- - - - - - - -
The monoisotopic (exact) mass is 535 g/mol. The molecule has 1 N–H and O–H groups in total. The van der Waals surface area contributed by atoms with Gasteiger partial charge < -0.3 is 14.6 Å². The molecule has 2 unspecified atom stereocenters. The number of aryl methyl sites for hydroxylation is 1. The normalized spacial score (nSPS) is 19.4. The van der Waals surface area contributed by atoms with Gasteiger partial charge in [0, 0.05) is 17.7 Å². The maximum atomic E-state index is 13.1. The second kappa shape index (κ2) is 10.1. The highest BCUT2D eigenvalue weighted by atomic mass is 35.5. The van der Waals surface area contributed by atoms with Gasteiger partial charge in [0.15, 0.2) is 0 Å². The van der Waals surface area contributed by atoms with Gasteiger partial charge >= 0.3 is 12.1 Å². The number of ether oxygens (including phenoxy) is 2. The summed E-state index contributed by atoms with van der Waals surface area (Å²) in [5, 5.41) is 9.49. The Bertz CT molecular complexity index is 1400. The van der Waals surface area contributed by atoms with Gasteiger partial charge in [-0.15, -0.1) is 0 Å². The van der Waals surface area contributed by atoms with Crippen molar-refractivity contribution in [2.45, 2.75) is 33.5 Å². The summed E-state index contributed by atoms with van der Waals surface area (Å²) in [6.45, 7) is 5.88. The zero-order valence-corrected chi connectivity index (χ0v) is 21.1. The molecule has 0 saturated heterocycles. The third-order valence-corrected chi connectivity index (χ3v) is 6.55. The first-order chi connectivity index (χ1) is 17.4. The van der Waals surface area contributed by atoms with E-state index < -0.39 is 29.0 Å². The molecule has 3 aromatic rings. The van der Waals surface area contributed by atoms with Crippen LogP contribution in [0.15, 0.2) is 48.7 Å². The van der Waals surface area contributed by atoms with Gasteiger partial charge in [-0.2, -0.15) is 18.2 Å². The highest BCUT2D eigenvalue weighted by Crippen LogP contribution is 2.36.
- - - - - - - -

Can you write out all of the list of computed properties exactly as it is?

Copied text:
The monoisotopic (exact) mass is 535 g/mol. The molecule has 1 N–H and O–H groups in total. The van der Waals surface area contributed by atoms with Gasteiger partial charge < -0.3 is 14.6 Å². The molecule has 2 unspecified atom stereocenters. The number of aryl methyl sites for hydroxylation is 1. The normalized spacial score (nSPS) is 19.4. The van der Waals surface area contributed by atoms with Gasteiger partial charge in [0, 0.05) is 17.7 Å². The maximum atomic E-state index is 13.1. The second kappa shape index (κ2) is 10.1. The highest BCUT2D eigenvalue weighted by atomic mass is 35.5. The van der Waals surface area contributed by atoms with Gasteiger partial charge in [0.15, 0.2) is 0 Å². The van der Waals surface area contributed by atoms with Gasteiger partial charge >= 0.3 is 12.1 Å². The number of ether oxygens (including phenoxy) is 2. The summed E-state index contributed by atoms with van der Waals surface area (Å²) in [5, 5.41) is 9.49. The Bertz CT molecular complexity index is 1400. The van der Waals surface area contributed by atoms with Gasteiger partial charge in [-0.15, -0.1) is 0 Å². The van der Waals surface area contributed by atoms with Crippen molar-refractivity contribution in [2.45, 2.75) is 33.5 Å². The summed E-state index contributed by atoms with van der Waals surface area (Å²) in [6.45, 7) is 5.88. The zero-order valence-corrected chi connectivity index (χ0v) is 21.1. The molecule has 0 saturated heterocycles. The third-order valence-corrected chi connectivity index (χ3v) is 6.55. The first-order chi connectivity index (χ1) is 17.4. The van der Waals surface area contributed by atoms with E-state index < -0.39 is 29.0 Å². The molecule has 3 aromatic rings. The van der Waals surface area contributed by atoms with Crippen LogP contribution in [0.15, 0.2) is 48.7 Å². The van der Waals surface area contributed by atoms with Gasteiger partial charge in [-0.2, -0.15) is 18.2 Å². The highest BCUT2D eigenvalue weighted by Crippen LogP contribution is 2.36.